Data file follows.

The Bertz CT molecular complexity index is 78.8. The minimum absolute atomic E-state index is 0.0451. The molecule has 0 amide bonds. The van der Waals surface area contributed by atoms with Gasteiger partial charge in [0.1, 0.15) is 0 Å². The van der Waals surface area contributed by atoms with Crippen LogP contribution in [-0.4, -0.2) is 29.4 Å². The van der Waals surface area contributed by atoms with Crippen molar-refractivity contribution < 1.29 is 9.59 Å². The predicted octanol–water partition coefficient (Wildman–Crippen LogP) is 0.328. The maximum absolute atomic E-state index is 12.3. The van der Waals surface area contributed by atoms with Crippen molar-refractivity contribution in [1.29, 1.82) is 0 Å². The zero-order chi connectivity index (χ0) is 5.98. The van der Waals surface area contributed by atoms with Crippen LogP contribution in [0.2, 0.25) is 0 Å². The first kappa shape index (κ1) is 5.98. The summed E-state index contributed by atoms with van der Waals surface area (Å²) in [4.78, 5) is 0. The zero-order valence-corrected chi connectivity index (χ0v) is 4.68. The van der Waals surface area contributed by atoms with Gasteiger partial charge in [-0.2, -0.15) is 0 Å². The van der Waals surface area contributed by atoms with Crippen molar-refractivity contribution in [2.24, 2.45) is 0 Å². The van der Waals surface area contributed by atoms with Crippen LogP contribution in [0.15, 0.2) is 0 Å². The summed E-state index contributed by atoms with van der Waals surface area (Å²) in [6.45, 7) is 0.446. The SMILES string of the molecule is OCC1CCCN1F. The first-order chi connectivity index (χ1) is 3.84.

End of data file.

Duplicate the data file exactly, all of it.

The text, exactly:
The Bertz CT molecular complexity index is 78.8. The minimum absolute atomic E-state index is 0.0451. The molecule has 0 amide bonds. The van der Waals surface area contributed by atoms with Gasteiger partial charge in [0.1, 0.15) is 0 Å². The van der Waals surface area contributed by atoms with Crippen LogP contribution in [-0.4, -0.2) is 29.4 Å². The van der Waals surface area contributed by atoms with Crippen molar-refractivity contribution < 1.29 is 9.59 Å². The predicted octanol–water partition coefficient (Wildman–Crippen LogP) is 0.328. The maximum absolute atomic E-state index is 12.3. The van der Waals surface area contributed by atoms with Crippen molar-refractivity contribution in [1.29, 1.82) is 0 Å². The zero-order chi connectivity index (χ0) is 5.98. The van der Waals surface area contributed by atoms with Crippen LogP contribution in [0.2, 0.25) is 0 Å². The first kappa shape index (κ1) is 5.98. The summed E-state index contributed by atoms with van der Waals surface area (Å²) in [4.78, 5) is 0. The zero-order valence-corrected chi connectivity index (χ0v) is 4.68. The van der Waals surface area contributed by atoms with Gasteiger partial charge in [-0.2, -0.15) is 0 Å². The van der Waals surface area contributed by atoms with Crippen molar-refractivity contribution in [2.24, 2.45) is 0 Å². The van der Waals surface area contributed by atoms with Crippen LogP contribution in [0.15, 0.2) is 0 Å². The summed E-state index contributed by atoms with van der Waals surface area (Å²) in [6.45, 7) is 0.446. The SMILES string of the molecule is OCC1CCCN1F. The first-order chi connectivity index (χ1) is 3.84.